How many of us remember seeing a roll film or a VCR? The technology is obviously out-dated now, but many of us never even saw it. We don’t use floppy disks or even CDs to store files anymore. And who knows how long pen drives and hard-disks will be the standard storing devices. But a print has a much longer shelf life. Files and their formats might get outdated, but your clients will always have the print(s) as a memento.

We, at Twogether Studios, are great fans of fine art photo prints. But let’s get real. Learning how to print wasn’t as simple as plugging in a laserjet printer (like we did in our corporate jobs). Fine art photography prints involved learning a lot about colour profiles, print media and substrates, colour optimization, and so on. But learning this was certainly FUN and added a whole new dimension to our professional standing as wedding photographers. We truly encourage you to try it for yourselves. We know the results will be fabulous.

Okay, I’m sold. Give me the low-down for printing my own fine art photos.

Fine Art Photo Printing vs Lab Prints: What’s the Difference?

For years we’ve used our neighbourhood photography lab for our prints – and we were perfectly happy with the results. Sometimes it looked great, and at others… not so much. Their options were limited to glossy paper and matte paper (we used matte, naturally), which were more often than not made by Fuji.

And then we discovered professional fine-art printing – and our world changed! Broadly speaking, the main differences between traditional lab prints and fine art prints lie in two parts – the printing process and the media options.

Labs usually use an inkjet process with four to six ink heads, the results of which are usually not colour accurate. Fine art prints use a dry pigment based process that utilises may more ink heads that are capable of printing at a staggering 2400 dpi – which makes the final product clearer and sharper. The Epson 7900 and P5000 that we use have 11 different inks. When used together it can produce a very large tonal range that most lab prints can’t even think of.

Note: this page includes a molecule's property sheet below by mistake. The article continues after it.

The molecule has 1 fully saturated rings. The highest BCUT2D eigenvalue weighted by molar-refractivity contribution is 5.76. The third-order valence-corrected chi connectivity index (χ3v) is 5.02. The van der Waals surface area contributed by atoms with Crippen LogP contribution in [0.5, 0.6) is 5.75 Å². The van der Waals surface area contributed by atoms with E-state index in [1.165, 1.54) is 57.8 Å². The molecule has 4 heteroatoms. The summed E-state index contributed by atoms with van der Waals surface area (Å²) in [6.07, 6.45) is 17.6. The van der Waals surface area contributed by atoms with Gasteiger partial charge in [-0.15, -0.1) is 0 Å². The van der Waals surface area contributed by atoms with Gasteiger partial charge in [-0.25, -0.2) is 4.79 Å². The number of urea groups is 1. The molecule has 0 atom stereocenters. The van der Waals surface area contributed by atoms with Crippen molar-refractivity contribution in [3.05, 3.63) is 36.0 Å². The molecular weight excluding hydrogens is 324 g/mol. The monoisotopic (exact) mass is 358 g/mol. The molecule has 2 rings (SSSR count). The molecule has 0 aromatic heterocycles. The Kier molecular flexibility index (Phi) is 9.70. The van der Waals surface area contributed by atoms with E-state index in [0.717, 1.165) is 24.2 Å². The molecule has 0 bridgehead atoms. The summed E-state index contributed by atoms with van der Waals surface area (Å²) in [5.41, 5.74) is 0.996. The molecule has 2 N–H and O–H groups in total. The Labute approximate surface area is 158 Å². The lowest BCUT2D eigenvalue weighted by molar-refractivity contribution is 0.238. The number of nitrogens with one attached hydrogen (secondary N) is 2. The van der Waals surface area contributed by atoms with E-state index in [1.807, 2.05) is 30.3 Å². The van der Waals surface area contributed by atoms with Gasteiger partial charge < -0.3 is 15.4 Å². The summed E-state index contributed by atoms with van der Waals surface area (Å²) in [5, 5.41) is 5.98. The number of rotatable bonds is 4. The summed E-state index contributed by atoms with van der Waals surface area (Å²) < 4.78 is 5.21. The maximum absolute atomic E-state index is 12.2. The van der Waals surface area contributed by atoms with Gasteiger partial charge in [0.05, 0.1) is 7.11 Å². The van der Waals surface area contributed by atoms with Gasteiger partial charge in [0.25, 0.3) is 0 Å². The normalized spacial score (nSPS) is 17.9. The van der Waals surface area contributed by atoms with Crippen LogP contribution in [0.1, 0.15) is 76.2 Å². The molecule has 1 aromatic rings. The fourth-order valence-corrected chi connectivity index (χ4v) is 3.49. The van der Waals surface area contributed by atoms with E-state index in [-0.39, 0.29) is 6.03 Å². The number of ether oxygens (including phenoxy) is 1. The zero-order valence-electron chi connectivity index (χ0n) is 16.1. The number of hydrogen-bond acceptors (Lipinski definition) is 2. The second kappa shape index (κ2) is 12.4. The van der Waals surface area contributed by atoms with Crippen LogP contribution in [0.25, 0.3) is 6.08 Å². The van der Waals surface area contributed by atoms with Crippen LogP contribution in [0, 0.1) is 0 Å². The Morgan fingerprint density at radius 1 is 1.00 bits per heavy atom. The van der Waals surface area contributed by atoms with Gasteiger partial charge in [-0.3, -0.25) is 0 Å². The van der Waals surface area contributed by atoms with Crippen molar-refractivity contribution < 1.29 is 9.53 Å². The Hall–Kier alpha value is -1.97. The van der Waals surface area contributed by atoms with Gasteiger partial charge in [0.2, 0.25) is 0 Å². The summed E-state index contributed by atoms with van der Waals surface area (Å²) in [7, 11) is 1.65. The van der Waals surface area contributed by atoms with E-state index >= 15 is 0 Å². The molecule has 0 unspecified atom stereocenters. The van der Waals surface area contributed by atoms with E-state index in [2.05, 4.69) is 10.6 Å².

The second difference, which is even more mindblowing in our opinion, is the variety of paper available. We use two types of paper – archival (for client deliveries and other blow-ups) and non-archival for proofs. An archival paper is acid-free fine art paper – the acid content in paper usually turns a regular paper yellow, and it cracks over time. But an acid-free fine-art paper lasts for years without getting damaged. A fine-art paper also enhances the quality of the image. It brings out richer colours and makes an image look alive.

Got it. What do I need to get started?

Well, it’s really simple actually. All you need is access to a printer and the medium of your choice.

If you don’t own a printer or haven’t tried fine-art photo printing, the first course of action is to get your hands dirty with a professional fine-art printing service. Experiment with a couple different set of mediums and printers to figure out what works the best for your style of photography. There is a huge range of paper samples available in the market, so get a few prints to decide which one suits you best.

We have used Epson’s Stylus Pro 7900 printer for the past two years and recently got an Epson SureColor P5000 printer. Epson’s P5000 17-inch 10-Color Inkjet Printer is designed for professional photographers and it is said that the extreme colour gamut makes it possible to hit colours accurately and consistently, achieving PANTONE coverage of 99%*.

Generally speaking, a print made from the traditional lab-used silver halide technology deteriorates at quite a fast pace in exposure to light – and in our Indian weather conditions, this could mean very short lifespans of just a few years. The pigment ink technology in the Epson printers however usually boasts of a print longevity of 200 years for colour prints and 400 years for black-and-white prints. Realistically though, these are under laboratory or “ideal” conditions – but if you keep the prints away from moisture and in the shade, you can realistically have it last for a very long time indeed. And of course, telling our clients that their prints will last 400 years makes it seem really awesome!

As far as the printing medium goes, there is an incredible variety of high-quality fine-art papers available for Epson printers, both Indian and imported brands; we use Epson Enhance Matte (our standard go-to for most prints), Epson Premium Lustre 260, imported archival and canvas paper in our studio and our experience has been exceptional.

We’ve been using the P5000 to print quite regularly on different papers and the prints were every bit as stunning as we expected them to be. We started a project to make a special art installation for the office (using the P5000) – and we’ll post about it soon!

After you’ve played around with different kinds of printers and mediums, we highly recommend getting your own printer. We promise that you won’t regret it after you see the pronounced difference in how your images look and how well they will be received by your clients. Being able to provide your clients with high-quality fine art prints in-house will elevate your offerings to a whole different level.

Do share with us your experiences of fine-art photo printing. Any questions? We’d love to answer!

P.S.: Read a more in-depth review and the second part of printing for Indian Wedding Photographers using the P5000 here. (And see the art installation we made using the P5000!)

Disclaimer: This post has been written in association with Epson India but the opinions are strictly our own. We have owned an Epson Stylus Pro 7900 and printed on it for the past 2 years. We also recently got a SureColor P5000 printer from Epson to play with, and the results are fantastic!